In 2014, gun-related deaths in the U.S. numbered 33,508, but by 2020 that had risen to 45,055. Nearly every state has experienced an increase. New York rose 26% – almost 200 more people each year by 2020 than in 2014. Something must be done about it. Our state legislature passed several laws focused on guns in 2022. The new laws include limits on where guns can be carried, added background checks for ammunition purchases, mandated annual handgun training, and even required applicants for concealed carry permits to provide character references and social media accounts. Some of these actions were in response to the Supreme Court’s decision eliminating New York’s long-standing concealed carry permit application requirements, and others were in response to the supermarket attack in Buffalo.
New York’s shake-up of congressional precincts has left the 21st District red and in need of a political candidate primed for a creative winning ticket. Elise Stefanik, who can’t strut her incumbency because of a historic dereliction of duty owing to January 6th, will face off against the primary victor in the contest between Matt Castelli and Matt Putorti. A moderate and progressive respectively, whoever is tapped will set in stone the Democratic party’s real chances in the general election. Boundary reform in the 21st has left Democrats less-than-optimally positioned for victory in November, yet a partnering democratic stance, like that of Matt Castelli, is the key to coalition building and the foundation of a successful campaign against Elise Stefanik.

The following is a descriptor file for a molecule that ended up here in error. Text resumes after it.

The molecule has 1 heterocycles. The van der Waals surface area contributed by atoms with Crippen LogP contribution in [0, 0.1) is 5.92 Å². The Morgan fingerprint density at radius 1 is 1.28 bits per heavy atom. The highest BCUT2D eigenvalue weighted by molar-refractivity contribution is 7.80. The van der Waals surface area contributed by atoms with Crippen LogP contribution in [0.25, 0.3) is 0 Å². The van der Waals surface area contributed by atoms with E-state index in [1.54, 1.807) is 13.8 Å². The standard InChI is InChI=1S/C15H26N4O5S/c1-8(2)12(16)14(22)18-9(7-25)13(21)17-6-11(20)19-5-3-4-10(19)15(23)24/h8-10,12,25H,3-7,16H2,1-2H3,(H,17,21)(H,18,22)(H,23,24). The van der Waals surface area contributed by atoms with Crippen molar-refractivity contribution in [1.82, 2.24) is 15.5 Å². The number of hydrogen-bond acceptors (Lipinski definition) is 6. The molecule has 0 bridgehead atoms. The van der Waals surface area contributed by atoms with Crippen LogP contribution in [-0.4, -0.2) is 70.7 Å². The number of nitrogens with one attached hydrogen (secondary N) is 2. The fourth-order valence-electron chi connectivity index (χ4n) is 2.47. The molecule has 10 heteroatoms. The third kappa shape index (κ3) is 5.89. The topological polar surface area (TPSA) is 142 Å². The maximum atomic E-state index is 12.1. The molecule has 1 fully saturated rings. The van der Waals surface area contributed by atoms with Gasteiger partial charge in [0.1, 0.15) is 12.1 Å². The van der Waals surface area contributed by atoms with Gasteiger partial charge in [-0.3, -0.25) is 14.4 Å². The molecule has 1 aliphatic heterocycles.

Progressive candidates like to insinuate that moderate Democrats fail to “take a stand” on important matters. In truth, they cling to a false equivalency between tempered politics and a supposed surrender to rival views. Coalition, compromise, and a willingness to seek the support of a majority of NY-21 voters requires stances that resonate with the majority of our individual views. With the integrity of our democracy at stake, choosing to constitute the level-headedness of the central American voter is a powerful and meaningful move to save our country. In our political climate, moderation is an olive branch to democracy and could very well be the basis of the coalition which saves it.
We are at an incredibly important crossroads in New York and here locally. We need thoughtful leadership in Albany that will look out for our interests and set the state on a course for a positive future. Fortunately, we have Peter Oberacker as our state senator leading the charge.
In his first term as state senator, Peter has worked extremely hard to represent everyone who lives and works in the 51st Senate District. Employing his experience as a local government official, small business owner, and volunteer first responder, he has fought for the issues that mean the most to us here at home — not the Albany special interests.
Moving forward, we need someone who will continue to stand up for our Second Amendment rights, work for fiscally conservative measures that will help rebuild our local economy, and make sure the new 51st Senate District — the entire district — receives the attention it deserves.
When I endorsed Peter as my successor two years ago, I did so knowing he would serve as a thoughtful, caring representative of the people of his district. He has done just that, building partnerships with stakeholders throughout the region, educating himself on the concerns of families and individuals, and ensuring that we have a strong voice at the State Capitol.
I continue to offer my wholehearted endorsement and ask that you join me in voting for our senator, Peter Oberacker, on Primary Day, August 23.
Nowhere in the Constitution does it say that we have to have 9 Supreme Court Justices. Nor would it require a Constitutional amendment to add more seats. In fact, Congress has expanded the Supreme Court five times throughout American history.